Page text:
Take Charge - Engine Supercharging

Supercharging for the Masses

Bob Mehlhoff Sep 12, 2006 0 Comment(s)

The amount of boost you can run is directly related to an engine's static compresssion ratio. When the boost is combined with the compression ratio, the result is the effective compression ratio. Typically, a 5- to 8-psi boost range (usually produced with the supplied pulleys in blower kits) will work fine for compression ratios in the 8:1 to mid-9:1 range (operating on 91/92-octane fuel). However, this will ultimately depend on other modifications to the car, manual or automatic transmission, gearing, operating temperature, vehicle load, and altitude. If detonation is encountered it can often be controlled with boost retard devices or by experimenting with different-sized pulleys.

Special Carburetion
Choosing a carburetor or fuel injectors is a crucial step when building a blower-specific engine, because under boost the engine will often need 40-50 percent more fuel and air. Unlike a normally aspirated engine that may suffer only low power from poor fuel delivery, a supercharged engine without enough fuel under power may run extremely lean and destroy the engine. Running too small a carburetor also means that you can't flow enough air to produce maximum boost.

Because more fuel is required to feed a supercharged engine, the fuel-delivery system must be considerably improved. This means large fuel lines of AN-8 or bigger, properly selected and installed fuel pump(s), an adequately designed tank, full flowing filters, and a correctly wired electrical system to operate the fuel pumps.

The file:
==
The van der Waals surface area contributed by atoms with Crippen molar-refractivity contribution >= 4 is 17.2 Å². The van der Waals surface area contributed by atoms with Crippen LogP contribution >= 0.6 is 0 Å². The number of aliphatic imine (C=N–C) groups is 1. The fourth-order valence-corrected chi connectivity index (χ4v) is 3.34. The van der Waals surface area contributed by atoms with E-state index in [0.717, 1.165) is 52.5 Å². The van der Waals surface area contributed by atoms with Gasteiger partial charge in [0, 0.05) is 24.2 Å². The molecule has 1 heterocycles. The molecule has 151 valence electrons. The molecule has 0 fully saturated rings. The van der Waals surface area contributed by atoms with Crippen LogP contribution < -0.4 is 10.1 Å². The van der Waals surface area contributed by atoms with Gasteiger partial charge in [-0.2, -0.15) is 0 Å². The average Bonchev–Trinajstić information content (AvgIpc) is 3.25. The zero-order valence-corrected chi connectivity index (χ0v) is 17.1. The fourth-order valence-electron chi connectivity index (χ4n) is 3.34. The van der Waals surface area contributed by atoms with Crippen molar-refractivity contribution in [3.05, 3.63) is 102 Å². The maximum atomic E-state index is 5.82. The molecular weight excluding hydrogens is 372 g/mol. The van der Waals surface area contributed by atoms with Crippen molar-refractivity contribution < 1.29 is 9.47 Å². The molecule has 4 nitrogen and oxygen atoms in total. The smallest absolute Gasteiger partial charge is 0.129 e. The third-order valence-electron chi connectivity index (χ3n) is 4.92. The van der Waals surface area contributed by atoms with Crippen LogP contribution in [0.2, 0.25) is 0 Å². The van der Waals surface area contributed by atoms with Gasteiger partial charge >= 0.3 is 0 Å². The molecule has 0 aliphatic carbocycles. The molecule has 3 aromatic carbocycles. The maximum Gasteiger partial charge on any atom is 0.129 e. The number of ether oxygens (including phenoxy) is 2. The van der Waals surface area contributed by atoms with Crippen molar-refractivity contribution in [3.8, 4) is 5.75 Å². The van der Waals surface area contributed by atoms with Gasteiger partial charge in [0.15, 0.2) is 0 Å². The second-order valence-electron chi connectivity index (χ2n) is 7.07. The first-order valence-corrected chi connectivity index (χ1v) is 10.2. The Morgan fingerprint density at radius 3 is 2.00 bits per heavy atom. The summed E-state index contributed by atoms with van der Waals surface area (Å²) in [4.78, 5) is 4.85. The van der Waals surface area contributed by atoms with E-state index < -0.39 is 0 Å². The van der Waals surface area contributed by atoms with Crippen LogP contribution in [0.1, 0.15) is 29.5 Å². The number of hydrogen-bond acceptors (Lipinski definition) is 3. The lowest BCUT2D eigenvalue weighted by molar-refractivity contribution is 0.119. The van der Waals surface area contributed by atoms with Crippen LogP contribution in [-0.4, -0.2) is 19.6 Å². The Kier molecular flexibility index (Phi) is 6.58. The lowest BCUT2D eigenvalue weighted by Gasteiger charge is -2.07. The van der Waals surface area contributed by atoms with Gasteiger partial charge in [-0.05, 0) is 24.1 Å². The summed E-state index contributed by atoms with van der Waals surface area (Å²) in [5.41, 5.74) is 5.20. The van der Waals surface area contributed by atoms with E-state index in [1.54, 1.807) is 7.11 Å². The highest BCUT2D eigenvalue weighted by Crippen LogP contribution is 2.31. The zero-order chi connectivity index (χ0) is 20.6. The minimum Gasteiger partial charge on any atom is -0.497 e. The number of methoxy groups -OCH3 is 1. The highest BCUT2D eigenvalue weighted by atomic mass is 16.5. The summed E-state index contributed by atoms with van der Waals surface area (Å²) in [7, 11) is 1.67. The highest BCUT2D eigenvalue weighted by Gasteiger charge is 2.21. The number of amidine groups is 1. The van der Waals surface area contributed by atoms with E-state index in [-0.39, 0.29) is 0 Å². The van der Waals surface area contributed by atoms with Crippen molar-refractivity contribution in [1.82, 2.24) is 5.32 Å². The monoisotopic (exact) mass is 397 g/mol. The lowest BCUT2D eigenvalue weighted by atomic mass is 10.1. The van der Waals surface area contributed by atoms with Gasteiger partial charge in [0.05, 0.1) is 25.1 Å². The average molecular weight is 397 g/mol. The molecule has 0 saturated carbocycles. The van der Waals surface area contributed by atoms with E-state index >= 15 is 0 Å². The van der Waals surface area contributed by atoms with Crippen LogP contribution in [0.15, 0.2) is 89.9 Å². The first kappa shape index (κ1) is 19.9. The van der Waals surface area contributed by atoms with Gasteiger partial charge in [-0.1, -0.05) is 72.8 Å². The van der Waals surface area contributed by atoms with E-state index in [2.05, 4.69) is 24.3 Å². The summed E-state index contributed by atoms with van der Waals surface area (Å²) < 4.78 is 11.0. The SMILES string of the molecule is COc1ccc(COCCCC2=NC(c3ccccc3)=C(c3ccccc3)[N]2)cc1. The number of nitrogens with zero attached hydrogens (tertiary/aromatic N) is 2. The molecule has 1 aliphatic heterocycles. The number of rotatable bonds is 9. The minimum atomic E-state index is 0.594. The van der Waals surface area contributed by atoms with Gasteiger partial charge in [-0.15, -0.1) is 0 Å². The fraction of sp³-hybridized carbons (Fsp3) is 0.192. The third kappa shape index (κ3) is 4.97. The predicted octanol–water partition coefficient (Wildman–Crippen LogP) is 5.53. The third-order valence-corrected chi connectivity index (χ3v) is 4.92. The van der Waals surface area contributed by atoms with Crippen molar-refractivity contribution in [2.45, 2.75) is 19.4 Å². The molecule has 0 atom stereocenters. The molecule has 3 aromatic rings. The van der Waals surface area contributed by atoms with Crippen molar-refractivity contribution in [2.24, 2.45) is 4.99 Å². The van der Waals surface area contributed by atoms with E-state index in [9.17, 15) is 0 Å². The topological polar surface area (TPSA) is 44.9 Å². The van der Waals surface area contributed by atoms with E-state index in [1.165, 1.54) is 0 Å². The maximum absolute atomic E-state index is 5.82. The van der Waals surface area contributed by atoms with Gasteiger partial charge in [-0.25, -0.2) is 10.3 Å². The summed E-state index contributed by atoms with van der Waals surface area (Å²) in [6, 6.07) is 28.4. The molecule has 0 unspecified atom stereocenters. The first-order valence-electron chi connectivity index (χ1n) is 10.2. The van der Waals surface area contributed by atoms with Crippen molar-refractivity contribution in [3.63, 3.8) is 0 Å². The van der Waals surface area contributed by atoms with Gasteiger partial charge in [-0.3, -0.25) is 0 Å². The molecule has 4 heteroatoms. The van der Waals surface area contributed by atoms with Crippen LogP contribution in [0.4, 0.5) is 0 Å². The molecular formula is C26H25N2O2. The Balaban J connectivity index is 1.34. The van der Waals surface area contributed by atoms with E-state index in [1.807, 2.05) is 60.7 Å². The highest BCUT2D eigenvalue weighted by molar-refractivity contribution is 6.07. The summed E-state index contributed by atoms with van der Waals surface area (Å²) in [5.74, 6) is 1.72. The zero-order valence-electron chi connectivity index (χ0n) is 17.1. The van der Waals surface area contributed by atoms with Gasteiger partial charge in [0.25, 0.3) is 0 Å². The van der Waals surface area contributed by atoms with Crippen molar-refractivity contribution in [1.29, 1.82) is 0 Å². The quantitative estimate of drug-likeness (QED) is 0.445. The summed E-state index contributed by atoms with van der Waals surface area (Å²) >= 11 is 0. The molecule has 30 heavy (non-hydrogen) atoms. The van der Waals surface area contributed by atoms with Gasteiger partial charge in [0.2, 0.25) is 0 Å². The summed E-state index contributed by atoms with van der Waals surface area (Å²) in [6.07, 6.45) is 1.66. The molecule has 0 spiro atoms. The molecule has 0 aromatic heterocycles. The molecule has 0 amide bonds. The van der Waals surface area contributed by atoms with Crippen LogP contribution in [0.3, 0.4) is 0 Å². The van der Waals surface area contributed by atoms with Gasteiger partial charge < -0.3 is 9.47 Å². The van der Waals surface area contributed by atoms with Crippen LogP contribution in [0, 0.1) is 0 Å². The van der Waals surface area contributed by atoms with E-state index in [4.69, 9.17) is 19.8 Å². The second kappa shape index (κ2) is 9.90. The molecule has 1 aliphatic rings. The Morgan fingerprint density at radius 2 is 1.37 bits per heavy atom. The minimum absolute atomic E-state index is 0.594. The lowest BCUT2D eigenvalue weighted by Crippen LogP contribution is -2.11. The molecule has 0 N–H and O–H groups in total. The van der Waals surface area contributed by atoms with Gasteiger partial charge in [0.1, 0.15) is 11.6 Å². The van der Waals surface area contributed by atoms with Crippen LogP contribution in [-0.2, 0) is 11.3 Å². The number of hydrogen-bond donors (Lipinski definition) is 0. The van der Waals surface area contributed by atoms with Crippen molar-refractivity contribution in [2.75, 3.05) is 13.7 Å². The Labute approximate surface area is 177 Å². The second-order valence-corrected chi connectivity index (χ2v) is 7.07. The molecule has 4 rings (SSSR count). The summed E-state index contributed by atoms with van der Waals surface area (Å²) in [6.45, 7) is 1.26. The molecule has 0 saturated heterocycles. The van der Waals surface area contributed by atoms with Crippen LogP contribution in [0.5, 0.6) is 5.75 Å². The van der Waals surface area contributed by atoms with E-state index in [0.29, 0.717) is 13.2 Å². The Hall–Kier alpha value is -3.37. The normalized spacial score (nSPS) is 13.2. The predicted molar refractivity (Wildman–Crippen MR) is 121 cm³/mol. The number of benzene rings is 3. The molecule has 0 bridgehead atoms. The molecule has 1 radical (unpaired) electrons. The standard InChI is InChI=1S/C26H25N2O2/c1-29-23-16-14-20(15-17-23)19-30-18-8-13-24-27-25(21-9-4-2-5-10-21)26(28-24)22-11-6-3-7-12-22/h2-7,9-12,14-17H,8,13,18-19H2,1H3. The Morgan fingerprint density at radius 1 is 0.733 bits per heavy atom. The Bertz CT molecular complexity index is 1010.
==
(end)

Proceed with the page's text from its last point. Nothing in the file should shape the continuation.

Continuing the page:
Blow-Through Carburetion
On a blow-through supercharger system, the carburetor can either reside in a pressurized box or utilize a special carburetor hat. Under boost the false atmosphere (pressure being blown into the carb) requires revamping many of the original carburetor designs to properly supply fuel. A blow-through carburetor generally features sealed caps on the metering blocks, the main well, and the idle well. These carburetors typically feature only annular boosters so that as the signal gets stronger more fuel flows into the engine. As boost is increased by each psi, fuel pressure must too be increased at the same rate. To do this, a special regulator is referenced to boost pressure and raise or lower the regulated fuel pressure, depending on demand.

Turn Back
Reverse-rotation superchargers are generally used in applications where there are fitment issues or on engines designed to spin opposite of most other engines. Fitment issues arise when the area behind the belt driveline is impacted. Examples are 32-valve cylinder heads and exhaust manifolds. In this case the supercharger is mounted in front of the belt line. Consequently, the supercharger must now be rotated in a reverse motion, in which case manufacturers design the inner components of the blower as a mirror image of a standard unit.

Ignition Systems with a Supercharger
On any blown engine, high-performance ignitions are required primarily to provide adequate spark at higher-than-normal engine pressures and speeds. Additionally, it is often a good idea to run spark plugs that are one to two ranges colder than normal. Rule of thumb: the more boost, the colder the plug required.